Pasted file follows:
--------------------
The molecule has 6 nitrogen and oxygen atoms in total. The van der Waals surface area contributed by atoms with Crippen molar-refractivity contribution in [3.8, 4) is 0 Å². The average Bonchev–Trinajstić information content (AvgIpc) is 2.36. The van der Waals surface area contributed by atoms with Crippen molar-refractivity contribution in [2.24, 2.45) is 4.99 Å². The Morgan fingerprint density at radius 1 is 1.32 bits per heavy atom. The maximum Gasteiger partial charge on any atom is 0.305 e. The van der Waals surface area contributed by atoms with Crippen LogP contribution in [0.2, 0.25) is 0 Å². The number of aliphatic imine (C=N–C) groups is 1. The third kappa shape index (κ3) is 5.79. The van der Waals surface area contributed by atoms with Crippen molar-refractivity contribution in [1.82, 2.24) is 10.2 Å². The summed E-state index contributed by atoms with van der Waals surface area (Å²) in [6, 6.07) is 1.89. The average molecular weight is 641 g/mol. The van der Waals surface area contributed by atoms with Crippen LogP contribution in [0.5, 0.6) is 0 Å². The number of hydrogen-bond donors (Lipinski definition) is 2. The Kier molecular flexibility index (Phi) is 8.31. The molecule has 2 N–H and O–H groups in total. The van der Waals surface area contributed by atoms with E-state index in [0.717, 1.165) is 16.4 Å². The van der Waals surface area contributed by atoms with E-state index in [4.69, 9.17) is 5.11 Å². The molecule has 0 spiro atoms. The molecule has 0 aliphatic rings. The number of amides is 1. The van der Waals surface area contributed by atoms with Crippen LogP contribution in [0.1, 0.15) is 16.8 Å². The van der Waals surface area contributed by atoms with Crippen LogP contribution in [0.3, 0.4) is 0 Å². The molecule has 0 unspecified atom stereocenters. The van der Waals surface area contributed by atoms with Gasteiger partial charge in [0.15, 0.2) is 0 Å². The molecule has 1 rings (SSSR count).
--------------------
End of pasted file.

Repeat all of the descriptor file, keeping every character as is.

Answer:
The molecule has 6 nitrogen and oxygen atoms in total. The van der Waals surface area contributed by atoms with Crippen molar-refractivity contribution in [3.8, 4) is 0 Å². The average Bonchev–Trinajstić information content (AvgIpc) is 2.36. The van der Waals surface area contributed by atoms with Crippen molar-refractivity contribution in [2.24, 2.45) is 4.99 Å². The Morgan fingerprint density at radius 1 is 1.32 bits per heavy atom. The maximum Gasteiger partial charge on any atom is 0.305 e. The van der Waals surface area contributed by atoms with Crippen LogP contribution in [0.2, 0.25) is 0 Å². The number of aliphatic imine (C=N–C) groups is 1. The third kappa shape index (κ3) is 5.79. The van der Waals surface area contributed by atoms with Crippen molar-refractivity contribution in [1.82, 2.24) is 10.2 Å². The summed E-state index contributed by atoms with van der Waals surface area (Å²) in [6, 6.07) is 1.89. The average molecular weight is 641 g/mol. The van der Waals surface area contributed by atoms with Crippen LogP contribution in [0.5, 0.6) is 0 Å². The number of hydrogen-bond donors (Lipinski definition) is 2. The Kier molecular flexibility index (Phi) is 8.31. The molecule has 2 N–H and O–H groups in total. The van der Waals surface area contributed by atoms with E-state index in [0.717, 1.165) is 16.4 Å². The van der Waals surface area contributed by atoms with E-state index in [4.69, 9.17) is 5.11 Å². The molecule has 0 spiro atoms. The molecule has 0 aliphatic rings. The number of amides is 1. The van der Waals surface area contributed by atoms with Crippen LogP contribution in [0.1, 0.15) is 16.8 Å². The van der Waals surface area contributed by atoms with Crippen LogP contribution in [0.3, 0.4) is 0 Å². The molecule has 0 unspecified atom stereocenters. The van der Waals surface area contributed by atoms with Gasteiger partial charge in [0.15, 0.2) is 0 Å². The molecule has 1 rings (SSSR count).